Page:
Person of the Week: Irina Slavina

Week-ending 9 October 2020

RFE/RL, Tuesday, 6 October 2020: Hundreds of friends, relatives, and colleagues have bid farewell to Russian journalist Irina Slavina, who died after setting herself on fire in an apparent reaction to investigators trying to tie her to an opposition group. Gleb Nikitin, the governor of the Nizhny Novgorod region, attended a ceremony honoring the chief editor of the Koza Press news website after vowing to do everything to find the cause of the tragedy. Before setting herself on fire in front of the city police headquarters on October 2, Slavina wrote on Facebook, “Blame Russian Federation for my death.” A day earlier, she wrote on Facebook that a group of law enforcement officers searched her apartment, trying to find evidence linking her with the opposition Open Russia group and confiscated her computers and mobile phones.

Meduza, Tuesday, 6 October 2020: The independent Journalists’ and Media Workers’ Union is demanding that Russia’s federal-level police officials, investigators, and prosecutors investigate the circumstances surrounding the self-immolation of Nizhny Novgorod journalist Irina Slavina and punish those responsible for inciting her to suicide. The union released a statement underscoring that the case ought to be investigated by the federal branches of the Interior Ministry, Investigative Committee, and Prosecutor’s Office, and not by investigative agencies in the Nizhny Novgorod Region. “We are convinced that the reason for Irina’s suicide was the continuous persecution and pressure on the journalist by government security structures,” the statement says.

Human Rights Watch, Monday, 5 October 2020: Journalist and publisher Irina Slavina (Murakhtayeva) died after setting herself on fire on October 2, a day after a police raid on her apartment and following years of harassment by Russian authorities and others. Slavina ran Koza Press, an independent online outlet. Just before killing herself in front of the Interior Ministry building in Nizhny Novgorod, she posted on Facebook: “Blame the Russian Federation for my death.”  On October 1, Slavina described in her post how police raided her apartment at 6 a.m. that day, and confiscated “everything they found” – USB sticks, laptops, cell phones, and her notes. After the search, authorities interrogated Slavina as a witness in a criminal case against a local entrepreneur Mikhail Iosilevich for his alleged involvement with an “undesirable organization.” The organization in question, Open Russia, is a public movement loosely affiliated with Mikhail Khodorkovsky, a former oil tycoon and political rival to President Vladimir Putin, currently living in London.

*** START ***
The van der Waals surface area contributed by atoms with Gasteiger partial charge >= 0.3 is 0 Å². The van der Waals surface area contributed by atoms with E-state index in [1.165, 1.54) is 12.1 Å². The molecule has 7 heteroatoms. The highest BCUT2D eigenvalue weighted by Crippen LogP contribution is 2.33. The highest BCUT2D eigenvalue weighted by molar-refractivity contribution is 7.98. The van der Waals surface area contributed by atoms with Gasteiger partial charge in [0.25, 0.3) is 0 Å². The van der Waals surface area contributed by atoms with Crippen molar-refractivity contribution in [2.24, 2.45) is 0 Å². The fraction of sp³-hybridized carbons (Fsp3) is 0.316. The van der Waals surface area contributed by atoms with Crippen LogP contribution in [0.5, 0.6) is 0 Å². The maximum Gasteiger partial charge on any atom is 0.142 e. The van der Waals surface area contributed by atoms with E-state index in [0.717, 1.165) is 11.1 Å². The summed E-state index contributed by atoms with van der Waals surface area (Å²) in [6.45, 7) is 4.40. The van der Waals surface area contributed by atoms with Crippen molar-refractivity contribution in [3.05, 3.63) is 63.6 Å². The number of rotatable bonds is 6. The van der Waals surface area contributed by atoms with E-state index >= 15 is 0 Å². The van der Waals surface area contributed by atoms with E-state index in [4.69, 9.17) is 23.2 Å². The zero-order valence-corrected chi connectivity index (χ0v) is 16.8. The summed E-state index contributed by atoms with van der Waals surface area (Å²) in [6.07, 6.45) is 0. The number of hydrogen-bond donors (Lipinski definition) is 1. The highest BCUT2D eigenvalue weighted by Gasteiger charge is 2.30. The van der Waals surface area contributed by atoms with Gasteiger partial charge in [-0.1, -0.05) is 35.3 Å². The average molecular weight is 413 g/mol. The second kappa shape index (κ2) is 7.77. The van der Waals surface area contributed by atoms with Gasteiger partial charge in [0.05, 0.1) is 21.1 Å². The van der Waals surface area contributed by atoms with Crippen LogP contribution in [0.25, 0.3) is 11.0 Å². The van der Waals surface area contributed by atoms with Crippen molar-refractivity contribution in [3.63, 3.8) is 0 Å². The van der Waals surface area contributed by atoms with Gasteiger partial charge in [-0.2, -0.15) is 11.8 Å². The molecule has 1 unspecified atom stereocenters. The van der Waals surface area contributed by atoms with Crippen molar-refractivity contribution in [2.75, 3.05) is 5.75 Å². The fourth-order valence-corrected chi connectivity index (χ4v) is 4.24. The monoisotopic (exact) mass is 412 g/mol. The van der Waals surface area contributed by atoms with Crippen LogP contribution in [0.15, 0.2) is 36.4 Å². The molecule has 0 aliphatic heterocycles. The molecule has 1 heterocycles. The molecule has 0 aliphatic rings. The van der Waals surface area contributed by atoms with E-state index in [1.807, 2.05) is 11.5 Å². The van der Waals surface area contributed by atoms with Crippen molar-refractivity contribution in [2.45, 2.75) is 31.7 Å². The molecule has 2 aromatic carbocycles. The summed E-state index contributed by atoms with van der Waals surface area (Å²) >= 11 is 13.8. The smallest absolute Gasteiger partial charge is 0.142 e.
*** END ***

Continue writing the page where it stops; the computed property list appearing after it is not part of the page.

The Moscow Times, Thursday, 8 October 2020: An elderly man wearing a “Happy Birthday Mr. President” sign set himself on fire on a crowded street in central St. Petersburg on President Vladimir Putin’s 68th birthday Wednesday, media reported. The unnamed 71-year-old businessman was hospitalized in serious condition after his self-immolation witnessed by dozens of passersby outside a shopping mall. The outlet said the victim suffered first- and second-degree burns to 45% of his body surface. Eyewitnesses described hearing him scream out “something about President Putin’s birthday and a gift” before committing the act, the Megapolis news website reported.  Videos later showed a half-burnt sign reading “…Birthday Mr. President” next to the man writhing in pain surrounded by police and passersby. According to the news site, the victim has operated a commercial real estate firm located near the site of his self-immolation for nearly 20 years. 

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